Finance minister Nirmala Sitharaman carried the Budget documents in a ‘bahi-khata’. Image: Reuters/Adnan Abidi

In New Delhi’s power corridors the file is further subjected to security markings ranging from ‘Confidential’ to ‘Secret’ and finally ‘Top Secret’, all of which necessitate different protocols and  packaging to undertake their journey to various offices located along cavernous corridors.

Inside, the file is suffused with a farrago of bewildering anagrams incomprehensible to laymen. ‘Pspk’, for instance, is ‘please speak’, ‘PU’ is short for ‘put up on file,’ and ‘N/A’ means ‘necessary action’, whilst the deadliest clincher or put-downer in any file is ‘LO’ or lay over i.e. ditch the proposal.

There is yet another implacable aspect to the file.

Once initiated, the file is indestructible and immortal, or in official parlance never ‘buried,’ and any attempt to entomb it is looked upon with suspicion, and motives imputed to a concerned officer for wanting to do so. This is because one of the many unstated decrees borrowed unquestioningly by independent India’s bureaucracy from colonial administration and perpetuated thereafter is that the file needs to eternally remain alive in some form, even hibernation.

Thus, it can be strategically activated if required at a later stage, either to settle scores, harass people, earn gratification or for all three motivations. The oft heard ominous threat, ‘purana file khul gaya’ (‘the old file has been reactivated’) is merely euphemism for a civil servant (or the politician directing him) attempting to settle scores with an adversary via the universal folder.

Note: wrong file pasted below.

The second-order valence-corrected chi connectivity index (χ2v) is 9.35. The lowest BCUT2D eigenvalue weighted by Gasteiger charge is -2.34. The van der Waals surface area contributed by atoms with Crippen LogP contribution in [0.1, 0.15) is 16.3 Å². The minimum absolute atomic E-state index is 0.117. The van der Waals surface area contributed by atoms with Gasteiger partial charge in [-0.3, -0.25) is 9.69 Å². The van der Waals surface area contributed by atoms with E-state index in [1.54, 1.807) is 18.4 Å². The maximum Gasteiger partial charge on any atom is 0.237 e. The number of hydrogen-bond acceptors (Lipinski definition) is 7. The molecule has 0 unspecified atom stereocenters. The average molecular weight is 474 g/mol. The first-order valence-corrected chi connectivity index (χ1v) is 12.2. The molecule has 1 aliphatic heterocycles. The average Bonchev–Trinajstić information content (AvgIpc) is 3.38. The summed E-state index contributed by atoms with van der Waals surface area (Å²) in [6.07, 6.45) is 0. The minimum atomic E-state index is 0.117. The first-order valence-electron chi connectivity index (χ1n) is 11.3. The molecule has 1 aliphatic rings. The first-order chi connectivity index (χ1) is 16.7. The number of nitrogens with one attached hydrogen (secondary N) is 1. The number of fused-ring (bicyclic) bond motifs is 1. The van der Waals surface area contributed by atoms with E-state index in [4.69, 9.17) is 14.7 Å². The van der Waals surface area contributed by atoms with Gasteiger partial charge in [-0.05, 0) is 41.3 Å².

In this respect, Indian bureaucracy pursues what Ajit, one of Bollywood’s renowned villains once advocated for his rival in one of his films. He ordered him to be drowned in a vat full of liquid oxygen to endure everlasting misery. The liquid, he gleefully declared, would not let the hero live, and the oxygen would not let him die. Similarly, for Indian civil servants the file too remains enduringly alive, but in the twilight zone, dipped in ‘liquid oxygen’.

Bollywood villain Ajit. Photo: YouTube

Old timers will recall that the major qualitative difference with regard to the file progressed by colonial civil servants and their Indian successors, was in overall drafting skills. In the former’s file notings that were consistently apposite, brief and succinct, there was invariably a high quotient of drollery that served to lighten the overall drabness of government business.

One retired senior civil servant told The Wire that such humorous talent amongst civil servants and even Indian politicians, continued into the late 1970s, after which the file was swamped by long-winded and  grammatically flawed notings, devoid of all wit.

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Over the last decade, he lamented, these had degenerated further into near-incomprehensibility, as bureaucratic drafting skills further dissipated into gobbledygook.

Meanwhile, the file is also the news reporters’ dream, securing which can not only boost careers, but topple or embarrass officialdom and governments which are anxious to keep its contents under wraps. Over the decades, many an investigative journalist has been handed over a damning file by disgruntled officials or, occasionally, by conscience-ridden colleagues, triggering exposés and dire repercussions.

Security and intelligence agencies too have bribed, honey-trapped or ideologically persuaded officials into handing over a file which is guaranteed, without doubt, to be the authentic repository of information from the enemy country. Fittingly, the all-pervading file has been the focus of innumerable Hollywood spy thrillers, though in recent years it has been replaced by the pen drive that succeeded the computer disc of the 1990s.

But not so in official India, where the file has efficaciously survived, over-riding digitisation and continuing to reign paramount, dwarfing its originators.

In short, most Indians, however powerful and grand, are vassals of the tyrannical File.